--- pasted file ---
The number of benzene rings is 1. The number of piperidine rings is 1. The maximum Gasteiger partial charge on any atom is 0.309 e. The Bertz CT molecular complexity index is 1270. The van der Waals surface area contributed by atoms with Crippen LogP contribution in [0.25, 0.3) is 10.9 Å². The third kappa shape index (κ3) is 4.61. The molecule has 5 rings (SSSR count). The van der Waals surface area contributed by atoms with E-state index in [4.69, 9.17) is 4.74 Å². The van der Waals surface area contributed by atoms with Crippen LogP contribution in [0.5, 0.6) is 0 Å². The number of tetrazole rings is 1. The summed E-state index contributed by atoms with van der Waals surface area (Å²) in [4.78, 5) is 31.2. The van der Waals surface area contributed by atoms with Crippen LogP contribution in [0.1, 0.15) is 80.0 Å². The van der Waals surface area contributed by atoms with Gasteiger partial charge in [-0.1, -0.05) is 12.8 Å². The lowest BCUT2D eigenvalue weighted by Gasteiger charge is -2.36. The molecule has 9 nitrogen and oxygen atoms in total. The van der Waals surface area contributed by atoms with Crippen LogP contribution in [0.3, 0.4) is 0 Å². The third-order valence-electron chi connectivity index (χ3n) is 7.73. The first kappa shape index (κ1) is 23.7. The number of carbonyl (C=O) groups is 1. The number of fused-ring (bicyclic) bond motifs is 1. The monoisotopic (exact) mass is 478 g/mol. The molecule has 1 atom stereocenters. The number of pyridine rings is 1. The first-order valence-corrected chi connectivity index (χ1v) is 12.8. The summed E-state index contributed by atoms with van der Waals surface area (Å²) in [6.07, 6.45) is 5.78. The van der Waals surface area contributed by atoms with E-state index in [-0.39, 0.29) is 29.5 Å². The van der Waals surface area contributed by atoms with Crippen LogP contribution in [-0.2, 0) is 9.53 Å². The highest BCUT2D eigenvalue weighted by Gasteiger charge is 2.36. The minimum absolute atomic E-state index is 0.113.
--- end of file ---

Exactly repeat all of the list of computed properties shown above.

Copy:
The number of benzene rings is 1. The number of piperidine rings is 1. The maximum Gasteiger partial charge on any atom is 0.309 e. The Bertz CT molecular complexity index is 1270. The van der Waals surface area contributed by atoms with Crippen LogP contribution in [0.25, 0.3) is 10.9 Å². The third kappa shape index (κ3) is 4.61. The molecule has 5 rings (SSSR count). The van der Waals surface area contributed by atoms with E-state index in [4.69, 9.17) is 4.74 Å². The van der Waals surface area contributed by atoms with Crippen LogP contribution in [0.5, 0.6) is 0 Å². The number of tetrazole rings is 1. The summed E-state index contributed by atoms with van der Waals surface area (Å²) in [4.78, 5) is 31.2. The van der Waals surface area contributed by atoms with Crippen LogP contribution in [0.1, 0.15) is 80.0 Å². The van der Waals surface area contributed by atoms with Gasteiger partial charge in [-0.1, -0.05) is 12.8 Å². The lowest BCUT2D eigenvalue weighted by Gasteiger charge is -2.36. The molecule has 9 nitrogen and oxygen atoms in total. The van der Waals surface area contributed by atoms with Crippen LogP contribution in [0.3, 0.4) is 0 Å². The third-order valence-electron chi connectivity index (χ3n) is 7.73. The first kappa shape index (κ1) is 23.7. The number of carbonyl (C=O) groups is 1. The number of fused-ring (bicyclic) bond motifs is 1. The monoisotopic (exact) mass is 478 g/mol. The molecule has 1 atom stereocenters. The number of pyridine rings is 1. The first-order valence-corrected chi connectivity index (χ1v) is 12.8. The summed E-state index contributed by atoms with van der Waals surface area (Å²) in [6.07, 6.45) is 5.78. The van der Waals surface area contributed by atoms with E-state index in [-0.39, 0.29) is 29.5 Å². The van der Waals surface area contributed by atoms with Crippen LogP contribution in [-0.2, 0) is 9.53 Å². The highest BCUT2D eigenvalue weighted by Gasteiger charge is 2.36. The minimum absolute atomic E-state index is 0.113.